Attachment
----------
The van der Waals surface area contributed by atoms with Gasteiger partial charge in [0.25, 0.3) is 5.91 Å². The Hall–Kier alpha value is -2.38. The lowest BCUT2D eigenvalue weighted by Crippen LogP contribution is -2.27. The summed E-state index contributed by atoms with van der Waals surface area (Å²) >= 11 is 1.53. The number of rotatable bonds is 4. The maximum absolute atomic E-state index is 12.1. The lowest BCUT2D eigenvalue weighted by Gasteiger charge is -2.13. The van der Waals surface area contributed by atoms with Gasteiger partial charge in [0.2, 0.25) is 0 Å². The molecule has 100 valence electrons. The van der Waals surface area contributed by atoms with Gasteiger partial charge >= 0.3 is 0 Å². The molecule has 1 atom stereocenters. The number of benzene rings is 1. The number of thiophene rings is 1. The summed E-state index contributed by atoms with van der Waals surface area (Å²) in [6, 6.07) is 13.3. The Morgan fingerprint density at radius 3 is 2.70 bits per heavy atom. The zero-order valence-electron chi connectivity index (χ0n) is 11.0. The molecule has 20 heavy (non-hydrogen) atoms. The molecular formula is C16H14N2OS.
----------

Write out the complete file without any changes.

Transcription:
The van der Waals surface area contributed by atoms with Gasteiger partial charge in [0.25, 0.3) is 5.91 Å². The Hall–Kier alpha value is -2.38. The lowest BCUT2D eigenvalue weighted by Crippen LogP contribution is -2.27. The summed E-state index contributed by atoms with van der Waals surface area (Å²) >= 11 is 1.53. The number of rotatable bonds is 4. The maximum absolute atomic E-state index is 12.1. The lowest BCUT2D eigenvalue weighted by Gasteiger charge is -2.13. The van der Waals surface area contributed by atoms with Gasteiger partial charge in [0.2, 0.25) is 0 Å². The molecule has 100 valence electrons. The van der Waals surface area contributed by atoms with Gasteiger partial charge >= 0.3 is 0 Å². The molecule has 1 atom stereocenters. The number of benzene rings is 1. The number of thiophene rings is 1. The summed E-state index contributed by atoms with van der Waals surface area (Å²) in [6, 6.07) is 13.3. The Morgan fingerprint density at radius 3 is 2.70 bits per heavy atom. The zero-order valence-electron chi connectivity index (χ0n) is 11.0. The molecule has 20 heavy (non-hydrogen) atoms. The molecular formula is C16H14N2OS.